In several ecumenical and interfaith settings since Hamas’ attack on Israel on Oct. 7, I’ve been reminded that finding common ground is at least as hard for people of faith as for national and political leaders. Calling Hamas’ attack terrorism is likely to be construed as inattention to the historic plight of Palestinians. Demanding a ceasefire may suggest one is inattentive to Israel’s security. If you’re a pacifist, someone will say it means that you just don’t know how the world works.
All in all, the maelstrom of escalating crisis is not a good setting for political debates about Israel and Palestine. As a matter of fact, it’s a local story as well. I know Jews, Arab Muslims, and Arab Christians in the Los Angeles area who have lost loved ones in the last three weeks. All who love the region and its people, especially if we have family or friends there or have had the privilege of visiting as pilgrims, have our passionately held beliefs. When the war is over, it will be up to all people of good will to do all they can to demand that all in the region at long last receive the inalienable rights of peace, freedom, security, and national self-determination. For now, even if we are feeling prophetic, it may be more helpful to wax pastoral.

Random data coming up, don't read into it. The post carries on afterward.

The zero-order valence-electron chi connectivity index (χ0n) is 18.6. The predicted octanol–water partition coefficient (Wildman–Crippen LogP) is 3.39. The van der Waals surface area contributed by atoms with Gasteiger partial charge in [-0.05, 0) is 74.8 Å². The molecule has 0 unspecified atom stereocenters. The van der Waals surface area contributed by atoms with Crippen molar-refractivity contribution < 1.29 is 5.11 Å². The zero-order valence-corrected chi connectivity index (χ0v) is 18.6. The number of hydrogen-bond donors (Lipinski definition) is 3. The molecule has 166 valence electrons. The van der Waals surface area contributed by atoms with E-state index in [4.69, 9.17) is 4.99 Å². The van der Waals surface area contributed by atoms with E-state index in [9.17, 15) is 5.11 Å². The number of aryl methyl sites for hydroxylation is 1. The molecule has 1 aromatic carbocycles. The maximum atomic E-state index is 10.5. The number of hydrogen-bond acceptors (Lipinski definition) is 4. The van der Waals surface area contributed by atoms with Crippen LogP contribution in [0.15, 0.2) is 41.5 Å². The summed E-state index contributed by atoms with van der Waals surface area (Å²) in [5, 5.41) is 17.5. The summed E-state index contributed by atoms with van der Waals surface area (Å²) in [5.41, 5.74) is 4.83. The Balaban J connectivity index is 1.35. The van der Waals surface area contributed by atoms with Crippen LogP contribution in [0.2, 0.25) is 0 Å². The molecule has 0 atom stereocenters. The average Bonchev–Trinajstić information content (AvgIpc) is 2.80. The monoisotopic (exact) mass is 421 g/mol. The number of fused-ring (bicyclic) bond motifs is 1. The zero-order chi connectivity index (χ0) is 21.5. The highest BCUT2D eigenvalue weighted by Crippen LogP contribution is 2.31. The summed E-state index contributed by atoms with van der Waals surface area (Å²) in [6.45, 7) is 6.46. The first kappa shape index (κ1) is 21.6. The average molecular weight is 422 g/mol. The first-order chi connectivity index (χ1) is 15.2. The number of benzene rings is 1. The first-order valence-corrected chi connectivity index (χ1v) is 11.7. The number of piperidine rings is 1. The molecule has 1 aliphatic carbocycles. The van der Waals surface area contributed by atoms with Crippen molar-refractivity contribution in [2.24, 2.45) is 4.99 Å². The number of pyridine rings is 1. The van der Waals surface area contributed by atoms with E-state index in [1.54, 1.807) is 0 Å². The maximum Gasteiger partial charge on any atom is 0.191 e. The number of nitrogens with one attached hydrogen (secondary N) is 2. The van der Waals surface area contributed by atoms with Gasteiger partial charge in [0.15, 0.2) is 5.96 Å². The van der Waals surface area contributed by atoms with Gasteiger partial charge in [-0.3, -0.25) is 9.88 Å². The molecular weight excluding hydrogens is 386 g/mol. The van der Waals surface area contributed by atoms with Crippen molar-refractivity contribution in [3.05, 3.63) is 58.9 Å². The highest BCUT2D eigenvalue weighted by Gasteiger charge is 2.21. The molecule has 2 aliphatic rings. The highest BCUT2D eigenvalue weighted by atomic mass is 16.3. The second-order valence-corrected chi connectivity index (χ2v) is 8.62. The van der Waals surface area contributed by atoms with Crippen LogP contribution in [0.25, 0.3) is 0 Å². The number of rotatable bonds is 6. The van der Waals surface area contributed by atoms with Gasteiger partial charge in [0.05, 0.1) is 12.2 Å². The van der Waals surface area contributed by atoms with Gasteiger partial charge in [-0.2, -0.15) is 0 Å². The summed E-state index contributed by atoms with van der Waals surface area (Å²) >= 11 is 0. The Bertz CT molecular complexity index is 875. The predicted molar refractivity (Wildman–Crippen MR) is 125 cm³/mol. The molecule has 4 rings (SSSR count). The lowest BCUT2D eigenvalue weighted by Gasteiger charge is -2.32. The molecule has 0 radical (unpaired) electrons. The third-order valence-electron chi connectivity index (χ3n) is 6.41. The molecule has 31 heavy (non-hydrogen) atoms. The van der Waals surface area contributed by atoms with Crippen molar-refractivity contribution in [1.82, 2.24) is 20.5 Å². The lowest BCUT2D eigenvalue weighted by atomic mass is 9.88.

Whatever our feelings and views, perhaps we can agree on least one thing. It’s been a cardinal value of religious ethics for centuries. We must insist that all in power, especially those making military decisions during wartime, do everything possible to protect and care for noncombatants. This includes releasing all hostages, ensuring that Gaza’s internal refugees get food, water, medical care, and shelter, and taking the utmost measures to make sure that the innocent are as safe as possible from airstrikes and other military actions.
That taking these steps imposes difficulties on military tacticians on both sides does not relieve decision makers of their moral responsibility to protect the innocent. Does anyone doubt that our God in Christ, or any conception of the divine or of justice, demands anything less? We can insist on this without taking a side or needing to be absolutely certain who’s more at fault. If we’re unsure whether to draw this line, or tempted to think that failing to put the innocent first is ever justifiable, perhaps we’re being offered an opportunity for further personal discernment. There will always be people whose consciences, weakened by trauma or the desire to dominate, will have no trouble putting this value to the side. If our desire is for God, we never can.